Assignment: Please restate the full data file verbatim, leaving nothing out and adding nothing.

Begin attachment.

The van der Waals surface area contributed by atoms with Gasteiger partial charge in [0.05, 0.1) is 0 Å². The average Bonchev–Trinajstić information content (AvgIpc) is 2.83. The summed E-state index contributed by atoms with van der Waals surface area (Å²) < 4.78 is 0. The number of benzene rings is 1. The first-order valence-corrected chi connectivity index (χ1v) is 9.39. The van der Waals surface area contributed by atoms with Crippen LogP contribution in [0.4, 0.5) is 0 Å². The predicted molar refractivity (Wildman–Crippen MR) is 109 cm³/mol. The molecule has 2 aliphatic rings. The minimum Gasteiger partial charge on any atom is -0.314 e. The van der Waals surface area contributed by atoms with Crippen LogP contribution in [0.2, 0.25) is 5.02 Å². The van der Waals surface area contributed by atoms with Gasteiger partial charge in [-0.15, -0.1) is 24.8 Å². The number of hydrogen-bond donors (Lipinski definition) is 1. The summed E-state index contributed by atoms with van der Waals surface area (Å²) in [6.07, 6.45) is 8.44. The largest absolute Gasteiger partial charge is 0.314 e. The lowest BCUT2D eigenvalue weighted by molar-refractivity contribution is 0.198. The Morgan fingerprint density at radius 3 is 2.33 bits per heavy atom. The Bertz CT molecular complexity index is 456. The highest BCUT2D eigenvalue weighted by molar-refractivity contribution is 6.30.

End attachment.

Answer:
The van der Waals surface area contributed by atoms with Gasteiger partial charge in [0.05, 0.1) is 0 Å². The average Bonchev–Trinajstić information content (AvgIpc) is 2.83. The summed E-state index contributed by atoms with van der Waals surface area (Å²) < 4.78 is 0. The number of benzene rings is 1. The first-order valence-corrected chi connectivity index (χ1v) is 9.39. The van der Waals surface area contributed by atoms with Crippen LogP contribution in [0.4, 0.5) is 0 Å². The predicted molar refractivity (Wildman–Crippen MR) is 109 cm³/mol. The molecule has 2 aliphatic rings. The minimum Gasteiger partial charge on any atom is -0.314 e. The van der Waals surface area contributed by atoms with Crippen LogP contribution in [0.2, 0.25) is 5.02 Å². The van der Waals surface area contributed by atoms with Gasteiger partial charge in [-0.15, -0.1) is 24.8 Å². The number of hydrogen-bond donors (Lipinski definition) is 1. The summed E-state index contributed by atoms with van der Waals surface area (Å²) in [6.07, 6.45) is 8.44. The largest absolute Gasteiger partial charge is 0.314 e. The lowest BCUT2D eigenvalue weighted by molar-refractivity contribution is 0.198. The Morgan fingerprint density at radius 3 is 2.33 bits per heavy atom. The Bertz CT molecular complexity index is 456. The highest BCUT2D eigenvalue weighted by molar-refractivity contribution is 6.30.